Family planning in West Africa has increased in popularity in recent years, as local religious leaders, community groups and health outreach programs have gotten behind the message. This multi-pronged approach is responsible for rising contraceptive use, according to the United Nations Population Fund West Africa Regional Director Mabingue Ngom. Places such as Ethiopia, Kenya, Madagascar and Senegal have see an average 2 percent growth in contraceptive prevalence each year, he said.
“Countries are beginning to take family planning very seriously, even within fiscal efforts from their own budget to support family planning related initiatives,” Ngom said.
However, a 2015 United Nations research on trends in contraceptive use still points to Africa as the region with the lowest contraception use, at just 33 percent of reproductive-aged women.
High population growth rates in persist in sub-Saharan Africa, where women average six children in places such as Chad and Mali. Other figures suggest that the population of African youth will increase 42 percent by 2030.
Ngom warns that these growth rates could be the basis for increased radicalism and youth involvement in extremist groups. Though messaging is crucial to progress, Ngom told Devex that family planning needs to remain a priority to avoid future security issues in the region. Here is our conversation with Ngom, edited for length and clarity.
We have developed a smarter way to articulate some of the issues. Our engagement strategy is important, so we tried working with religious leaders. Innovative approaches in how we engage with the community have been instrumental in terms of helping us make progress. We also make an ongoing effort to bring parliamentarians on board, to push the political dialogue. I’m also proud of how we have actively increased our engagement with youth organizations. We work with community leaders, local NGOs, partners, women’s groups and families to achieve our purpose. It’s really a multi-pronged approach. If you work with one group and ignore the others, you might make progress, but it will continue to be slow.
We had to change the message that the impact is not just private: Family planning impacts individuals, families, communities and governments. We also [discuss] the impact this issue could have on jobs in the next 10 to 20 years. When you take this road, it is very easy for the leaders of Africa, for the young people themselves and for their partners to see why it’s important to do something about women’s access to family planning.
Sub-Saharan Africa has one of the highest regional population growth rates in the world. How do you explain the importance of this issue to local communities and political partners?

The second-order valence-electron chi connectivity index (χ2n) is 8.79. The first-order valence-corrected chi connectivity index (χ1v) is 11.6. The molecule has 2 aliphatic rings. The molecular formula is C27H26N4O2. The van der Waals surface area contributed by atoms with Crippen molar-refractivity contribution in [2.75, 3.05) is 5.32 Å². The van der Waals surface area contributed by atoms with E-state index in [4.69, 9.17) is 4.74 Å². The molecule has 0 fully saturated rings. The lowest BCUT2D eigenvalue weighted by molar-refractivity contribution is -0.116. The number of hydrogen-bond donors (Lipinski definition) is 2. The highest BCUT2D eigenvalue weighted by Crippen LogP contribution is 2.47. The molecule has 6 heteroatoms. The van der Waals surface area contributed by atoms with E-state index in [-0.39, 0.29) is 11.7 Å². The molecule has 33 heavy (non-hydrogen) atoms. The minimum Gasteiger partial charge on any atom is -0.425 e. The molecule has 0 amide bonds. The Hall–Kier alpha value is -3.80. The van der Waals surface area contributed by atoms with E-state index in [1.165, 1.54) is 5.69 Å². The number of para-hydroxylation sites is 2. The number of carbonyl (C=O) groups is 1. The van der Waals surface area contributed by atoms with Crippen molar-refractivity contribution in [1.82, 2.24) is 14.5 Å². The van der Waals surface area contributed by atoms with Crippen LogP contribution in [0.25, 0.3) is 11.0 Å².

We try to find ways to talk about population growth with youth in a manner that makes sense to them. I tell them that lack of access to family planning could equate to 18 million additional people in the job market every year. I explain about the 88 million young children that go to bed every night without dinner. Beyond the additional classrooms and health centers, we also have to focus on education and talk to governments so they understand the additional fiscal efforts they have to invest in to face the demands of high population growth.
We must also articulate the message around population growth, and the issues of migration, radicalization and violent terrorism. In cases like Boko Haram in Nigeria, for instance, you have 50 million young Africans in the streets, because they don’t have access to classrooms.
This is certainly a health issue, and one that affects women’s rights, but it’s also a big issue in our fight against poverty. All of our efforts, and those of the government in terms of keeping people out of poverty, are absorbed by high population growth. This affects education and health. Young people who don’t have access to jobs tend to migrate and when they fail, they come back and can radicalize. Then you have an open door for terrorism.
How can a lack of family planning pose security threats to local populations?
High population growth makes fragile countries even more fragile. High population growth is the number one support to radicalization, violent terrorism and migration. If you want to be involved in stopping some of these radical groups, there is no other way than to deal with high population growth.
We need to be strategic with our investments. We need to focus more on prevention, by helping ensure access to family planning and by creating work for the young people in Africa to contain radicalization. The cost of responding to a humanitarian crisis is too much. We have seen recently the cost of meeting the needs of recent crises. Although we have seen financial support, we have also seen the financial gap that still exists in some of these crises. We have to be proactive and smart.
I have seen extraordinary momentum rising behind the agenda, but we need to keep our focus.